BBS Faculty Member - Deborah Hung

Deborah Hung

Department of Microbiology and Immunobiology, HMS
Department of Molecular Biology, MGH, Broad Institute of MIT and Harvard

Harvard Medical School
Simches Research Building, MGH, Office 7208
185 Cambridge Street
Boston, MA 02114
Tel: 617-643-3117
Fax: 617-714-8967
Lab Members: 7 postdoctoral fellows, 5 graduate students, 2 senior scientists
Visit my lab page here.

With the emergence of new pathogens and the increasing antibiotic resistance of old pathogens, novel ways of thinking about therapeutics and for combating infectious diseases must be developed. The goal of my research is to understand in vivo mechanisms of bacterial pathogenesis by studying pathogen-host interactions. By merging the powerful fields of chemical biology and bacterial genetics/genomics, we hope to provide insight into possible new paradigms for addressing infectious diseases. Using small molecules that we identify and develop from high-throughput, forward chemical genetic screens to study Vibrio cholerae, Pseudomonas aeruginosa and Mycobacterium tuberculosis, we are probing in vivo phenotypes of the pathogens and determining new approaches to intervening on pathogenicity.

Two areas are of particular interest during in vivo infection:

1. Virulence expression and regulation – We are interested in identifying genes that are essential only in vivo during infection and in understanding the regulation of these genes. Why are these genes turned on in the host and what are the signals that trigger their expression? We are currently studying in vivo virulence regulation of V. cholerae (cholera toxin and the toxin co-regulated pilus) in an infant mouse model of cholera and have identified potential signals that initiate virulence expression in the host gut.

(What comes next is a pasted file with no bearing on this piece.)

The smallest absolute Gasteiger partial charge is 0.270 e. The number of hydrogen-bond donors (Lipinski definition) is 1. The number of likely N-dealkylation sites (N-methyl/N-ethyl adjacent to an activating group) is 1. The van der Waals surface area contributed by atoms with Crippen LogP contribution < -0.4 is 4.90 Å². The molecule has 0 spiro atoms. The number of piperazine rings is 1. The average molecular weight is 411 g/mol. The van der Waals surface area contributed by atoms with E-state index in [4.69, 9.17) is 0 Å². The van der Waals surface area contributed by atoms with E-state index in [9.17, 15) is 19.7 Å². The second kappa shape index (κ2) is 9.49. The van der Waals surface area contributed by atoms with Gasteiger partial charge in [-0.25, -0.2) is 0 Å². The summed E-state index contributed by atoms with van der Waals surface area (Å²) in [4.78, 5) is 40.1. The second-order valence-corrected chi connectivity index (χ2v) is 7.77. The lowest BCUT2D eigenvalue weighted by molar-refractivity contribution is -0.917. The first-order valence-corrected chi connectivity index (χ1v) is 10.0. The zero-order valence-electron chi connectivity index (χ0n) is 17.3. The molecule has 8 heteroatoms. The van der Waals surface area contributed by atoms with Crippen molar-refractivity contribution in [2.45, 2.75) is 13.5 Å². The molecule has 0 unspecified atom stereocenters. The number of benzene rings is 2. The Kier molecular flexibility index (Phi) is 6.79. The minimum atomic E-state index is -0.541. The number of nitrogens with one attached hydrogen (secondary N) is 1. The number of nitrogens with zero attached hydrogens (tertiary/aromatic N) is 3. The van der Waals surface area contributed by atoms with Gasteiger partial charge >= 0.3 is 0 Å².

We are also developing a P. aeruginosa-zebrafish model of infection in order to examine bacterial determinants of infection using both chemical biological and genetic/genomic approaches. The model will allow us to identify not only genes that are essential for P. aeruginosa survival in the host and that are required for virulence, but also host factors that mediate immune responses to infection.

2. Latency and persistence - Critical challenges to treating infections such as TB include the issues of latency and its associated drug tolerance. A similar phenomenon exists for bacteria such as P. aeruginosa in biofilms. Traditional approaches have failed to characterize this state of in vivo latency. Using chemical and traditional genetic approaches, we are trying to understand what defines this state and determines bacterial commitment to latency, as well as to find ways out of latency.

Last Update: 8/22/2013


For a complete listing of publications click here.



Clatworthy AE, Pierson E, Hung DT. Targeting virulence: a new paradigm for antibiotic therapy, Nature Chemical Biology, 2007: 3, 541-548.

Hung, D.T.; Rubin, E.J. 2006 Chemical biology and bacteria: not simply a matter of life or death. Current Opi. Chem. Bio., 10:321-326.

Clatworthy AE, Lee JS, Leibman M, Kostun Z, Davidson AJ, Hung DT. Pseudomonas aeruginosa infection of zebrafish involves both host and pathogen determinants, Infection and Immunity, April 2009, 77(4): 1293-303.

Hung, D.T.; Shakhnovich, E.A.; Pierson, E.; Mekalanos, J.J. 2005 Small molecule inhibitor of Vibrio cholerae virulence and intestinal colonization. Science, 310;670-674.

© 2013 by the President and Fellows of Harvard College